Labor day originated in Canada, of all places. The Industrial Revolution made twelve hour workdays and seven day workweeks a commonplace reality for workers. In Canada, labor unions were illegal, so the workers had no collective bargaining power to make any changes to this unsustainable and unfair system. In 1872, thousands of Ottawans marched to the house of the Canadian Prime Minister to protest and later that year, the anti-union law was repealed. That day became a sort of annual Canadian labor celebration. In 1882, an American union leader visited Toronto's worker's parade. He thought it was such a good idea, that he proposed a similar celebration in New York City on September 5 (to fill the holiday gap between July 4th and Thanksgiving). The first Labor Day march took place in 1882 and focused on rallying for an eight-hour workday. A few years later, the march was moved to the first Monday in September and the celebrations began to spread to cities across the country. However, since it was not yet a recognized holiday, workers often had to lose wages to go to the parades. Oregon was the first state to legalize the holiday in 1887. It wasn't recognized nationally, though, until President Cleveland's harsh and bloody response to the rail worker strike in Pullman Illinois made recognizing Labor Day as a national holiday a political necessity.
So, I guess what all that means is that today we celebrate unions and workers. I just wrote that and I don't even really know what it means. I guess to celebrate labor unions, it would be helpful to have an idea of what they've accomplished. The first thing that comes to mind for me, is the eight hour workday and five day workweek.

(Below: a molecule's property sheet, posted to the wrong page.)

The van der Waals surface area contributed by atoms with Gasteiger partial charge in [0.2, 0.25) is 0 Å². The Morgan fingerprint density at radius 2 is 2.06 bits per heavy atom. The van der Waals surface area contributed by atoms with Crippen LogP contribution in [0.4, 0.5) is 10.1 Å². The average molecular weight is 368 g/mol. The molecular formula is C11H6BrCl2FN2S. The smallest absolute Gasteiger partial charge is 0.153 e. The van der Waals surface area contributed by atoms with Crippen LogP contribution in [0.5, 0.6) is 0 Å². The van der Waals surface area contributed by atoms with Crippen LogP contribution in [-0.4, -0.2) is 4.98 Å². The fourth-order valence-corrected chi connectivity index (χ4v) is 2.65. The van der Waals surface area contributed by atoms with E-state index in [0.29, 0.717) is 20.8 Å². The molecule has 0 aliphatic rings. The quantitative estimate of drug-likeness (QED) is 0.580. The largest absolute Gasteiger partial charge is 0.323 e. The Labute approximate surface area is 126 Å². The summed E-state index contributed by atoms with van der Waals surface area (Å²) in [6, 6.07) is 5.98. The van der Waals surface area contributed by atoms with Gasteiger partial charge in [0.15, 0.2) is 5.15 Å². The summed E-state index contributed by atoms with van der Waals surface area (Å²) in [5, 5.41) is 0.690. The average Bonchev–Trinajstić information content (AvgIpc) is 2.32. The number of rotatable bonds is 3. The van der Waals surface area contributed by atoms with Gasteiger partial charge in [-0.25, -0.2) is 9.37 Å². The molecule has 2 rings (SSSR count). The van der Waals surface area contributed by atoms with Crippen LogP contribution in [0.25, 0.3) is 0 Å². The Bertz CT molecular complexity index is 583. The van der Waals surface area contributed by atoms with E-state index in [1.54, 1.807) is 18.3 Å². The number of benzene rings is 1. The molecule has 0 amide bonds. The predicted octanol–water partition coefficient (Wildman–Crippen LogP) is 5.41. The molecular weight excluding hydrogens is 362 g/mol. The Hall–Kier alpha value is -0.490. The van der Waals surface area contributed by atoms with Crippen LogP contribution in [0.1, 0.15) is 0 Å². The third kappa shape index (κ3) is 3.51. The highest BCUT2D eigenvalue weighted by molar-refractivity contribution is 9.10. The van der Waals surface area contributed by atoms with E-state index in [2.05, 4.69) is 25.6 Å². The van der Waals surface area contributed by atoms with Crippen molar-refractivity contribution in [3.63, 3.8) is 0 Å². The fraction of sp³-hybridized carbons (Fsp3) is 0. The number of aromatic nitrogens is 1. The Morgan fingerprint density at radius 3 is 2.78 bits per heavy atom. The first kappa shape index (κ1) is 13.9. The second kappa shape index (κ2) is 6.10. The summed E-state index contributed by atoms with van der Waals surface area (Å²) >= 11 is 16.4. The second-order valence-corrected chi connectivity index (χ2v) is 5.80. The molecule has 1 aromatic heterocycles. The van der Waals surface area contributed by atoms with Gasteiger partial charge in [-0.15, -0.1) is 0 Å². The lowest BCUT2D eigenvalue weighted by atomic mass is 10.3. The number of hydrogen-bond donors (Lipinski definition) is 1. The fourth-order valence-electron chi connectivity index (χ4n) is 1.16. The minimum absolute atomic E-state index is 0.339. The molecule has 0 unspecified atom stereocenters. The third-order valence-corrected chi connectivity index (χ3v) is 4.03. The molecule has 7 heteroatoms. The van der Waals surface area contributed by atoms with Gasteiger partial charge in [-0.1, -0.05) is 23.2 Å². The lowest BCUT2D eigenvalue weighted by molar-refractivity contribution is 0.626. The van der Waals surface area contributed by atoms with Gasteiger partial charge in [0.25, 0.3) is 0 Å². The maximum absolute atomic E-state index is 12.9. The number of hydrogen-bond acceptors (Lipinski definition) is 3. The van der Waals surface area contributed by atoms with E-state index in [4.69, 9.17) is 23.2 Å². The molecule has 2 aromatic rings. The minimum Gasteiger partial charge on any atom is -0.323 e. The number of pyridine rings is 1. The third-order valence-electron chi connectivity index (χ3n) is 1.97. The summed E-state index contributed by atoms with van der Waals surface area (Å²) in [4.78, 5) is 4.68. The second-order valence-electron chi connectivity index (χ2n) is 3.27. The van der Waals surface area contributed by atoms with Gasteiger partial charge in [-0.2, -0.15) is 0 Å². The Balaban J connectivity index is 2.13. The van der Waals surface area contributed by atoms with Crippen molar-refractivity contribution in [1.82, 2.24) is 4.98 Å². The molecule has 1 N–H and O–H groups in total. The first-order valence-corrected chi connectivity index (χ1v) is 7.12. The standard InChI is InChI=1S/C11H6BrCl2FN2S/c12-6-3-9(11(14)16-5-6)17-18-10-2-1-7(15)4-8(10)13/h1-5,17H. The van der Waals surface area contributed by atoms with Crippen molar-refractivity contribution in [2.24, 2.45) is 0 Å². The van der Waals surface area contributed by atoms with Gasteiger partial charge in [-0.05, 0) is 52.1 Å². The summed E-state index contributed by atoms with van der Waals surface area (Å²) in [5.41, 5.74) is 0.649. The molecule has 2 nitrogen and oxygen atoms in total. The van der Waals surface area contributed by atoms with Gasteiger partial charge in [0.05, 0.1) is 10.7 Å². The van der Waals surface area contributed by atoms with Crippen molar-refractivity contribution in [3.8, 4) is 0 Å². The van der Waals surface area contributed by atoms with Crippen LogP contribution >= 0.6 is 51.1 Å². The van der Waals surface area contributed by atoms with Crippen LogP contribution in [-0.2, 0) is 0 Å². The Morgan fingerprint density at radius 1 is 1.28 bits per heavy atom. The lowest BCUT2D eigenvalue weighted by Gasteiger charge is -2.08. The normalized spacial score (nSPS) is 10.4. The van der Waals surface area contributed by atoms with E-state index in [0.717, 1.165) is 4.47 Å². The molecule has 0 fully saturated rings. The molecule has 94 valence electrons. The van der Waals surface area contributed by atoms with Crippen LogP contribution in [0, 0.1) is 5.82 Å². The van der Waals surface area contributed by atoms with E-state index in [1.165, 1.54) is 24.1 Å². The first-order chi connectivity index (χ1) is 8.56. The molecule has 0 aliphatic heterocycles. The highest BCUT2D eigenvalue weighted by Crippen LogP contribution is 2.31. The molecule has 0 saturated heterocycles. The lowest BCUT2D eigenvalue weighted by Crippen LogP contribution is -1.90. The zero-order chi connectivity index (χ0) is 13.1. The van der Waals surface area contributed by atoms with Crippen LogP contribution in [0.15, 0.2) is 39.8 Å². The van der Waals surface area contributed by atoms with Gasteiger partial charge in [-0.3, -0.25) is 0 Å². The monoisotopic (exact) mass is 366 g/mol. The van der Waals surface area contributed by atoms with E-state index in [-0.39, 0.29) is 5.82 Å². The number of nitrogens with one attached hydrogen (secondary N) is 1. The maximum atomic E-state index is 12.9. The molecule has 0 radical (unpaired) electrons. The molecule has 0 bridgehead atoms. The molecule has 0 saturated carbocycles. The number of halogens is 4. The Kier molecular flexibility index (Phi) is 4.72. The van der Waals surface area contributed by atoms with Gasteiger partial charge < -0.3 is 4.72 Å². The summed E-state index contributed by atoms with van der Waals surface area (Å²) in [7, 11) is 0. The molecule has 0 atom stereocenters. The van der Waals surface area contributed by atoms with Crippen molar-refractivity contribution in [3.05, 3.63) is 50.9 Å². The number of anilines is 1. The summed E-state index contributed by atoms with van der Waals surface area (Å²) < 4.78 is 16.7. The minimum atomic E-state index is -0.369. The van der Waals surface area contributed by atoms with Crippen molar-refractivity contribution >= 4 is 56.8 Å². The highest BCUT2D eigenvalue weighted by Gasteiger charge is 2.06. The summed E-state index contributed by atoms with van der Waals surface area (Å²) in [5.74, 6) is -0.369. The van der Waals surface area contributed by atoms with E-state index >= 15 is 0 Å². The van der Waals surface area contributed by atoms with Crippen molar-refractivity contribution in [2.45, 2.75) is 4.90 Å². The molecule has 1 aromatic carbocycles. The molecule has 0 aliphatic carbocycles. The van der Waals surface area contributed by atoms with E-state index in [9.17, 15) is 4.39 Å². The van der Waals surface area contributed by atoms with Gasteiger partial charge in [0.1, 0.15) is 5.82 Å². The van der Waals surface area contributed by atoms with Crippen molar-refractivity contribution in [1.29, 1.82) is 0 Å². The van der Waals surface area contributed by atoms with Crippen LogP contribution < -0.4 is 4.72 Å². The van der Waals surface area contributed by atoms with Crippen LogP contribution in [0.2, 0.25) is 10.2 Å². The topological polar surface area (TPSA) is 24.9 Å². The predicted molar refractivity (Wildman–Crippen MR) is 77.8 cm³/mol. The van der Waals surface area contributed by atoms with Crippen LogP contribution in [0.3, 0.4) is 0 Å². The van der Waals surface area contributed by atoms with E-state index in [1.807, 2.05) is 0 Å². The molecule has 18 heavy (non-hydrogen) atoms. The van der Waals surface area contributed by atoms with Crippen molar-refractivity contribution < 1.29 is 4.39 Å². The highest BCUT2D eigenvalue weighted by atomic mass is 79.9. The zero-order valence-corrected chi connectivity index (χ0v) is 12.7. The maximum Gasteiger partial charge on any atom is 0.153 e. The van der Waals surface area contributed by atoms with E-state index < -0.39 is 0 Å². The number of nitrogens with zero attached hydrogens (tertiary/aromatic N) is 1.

Like I mentioned earlier, the Industrial Revolution brought on twelve hour workdays and seven day workweeks. And, unlike farming, the work wasn't seasonal so there was no chance for a real respite. Some companies allowed for Sunday's off so their workers could go to church, but many jobs had few days off during the year. Even with the strength of labor unions in the late nineteenth century, the first five day workweek didn't come until 1908 and that was only at one New England cotton mill to allow for Jewish workers to observe the Sabbath on Saturday. But it still wasn't until 1926, when Henry Ford instated a five day workweek at all his factories that the idea really gained strength. And yet it was not adopted nationally until 1940 when a provision of the Fair Labor Standards Act went into effect that called for an eight hour workday and five day workweek. This act was lobbied for heavily by the labor unions. Without them, it can be argued that we still would not have this necessary respite from the workweek.
On this particular Labor Day, I appreciate this respite even more than usual. I simply cannot imagine not having two days dedicated to a break from work. Everything needs a time to rest. The fields are left to lay fallow every couple years so they can recuperate. All bodies require some sort of sleep cycle. Even God took time to rest on the seventh day. Rest is an ordained part of living. But too often days off from work are viewed as days to do work at home. I know I'm guilty of it. But I want to try and keep my sabbath holy. To take these respite days and really use them to take a break from work and live in the stillness of being enough.
So this Labor Day I am celebrating weekends. The God ordained and nationally recognized need for rest. I hope you have a restful Labor Day.
By the seventh day God had finished the work he had been doing; so on the seventh day he rested from all his work. Then God blessed the seventh day and made it holy, because on it he rested from all the work of creating that he had done.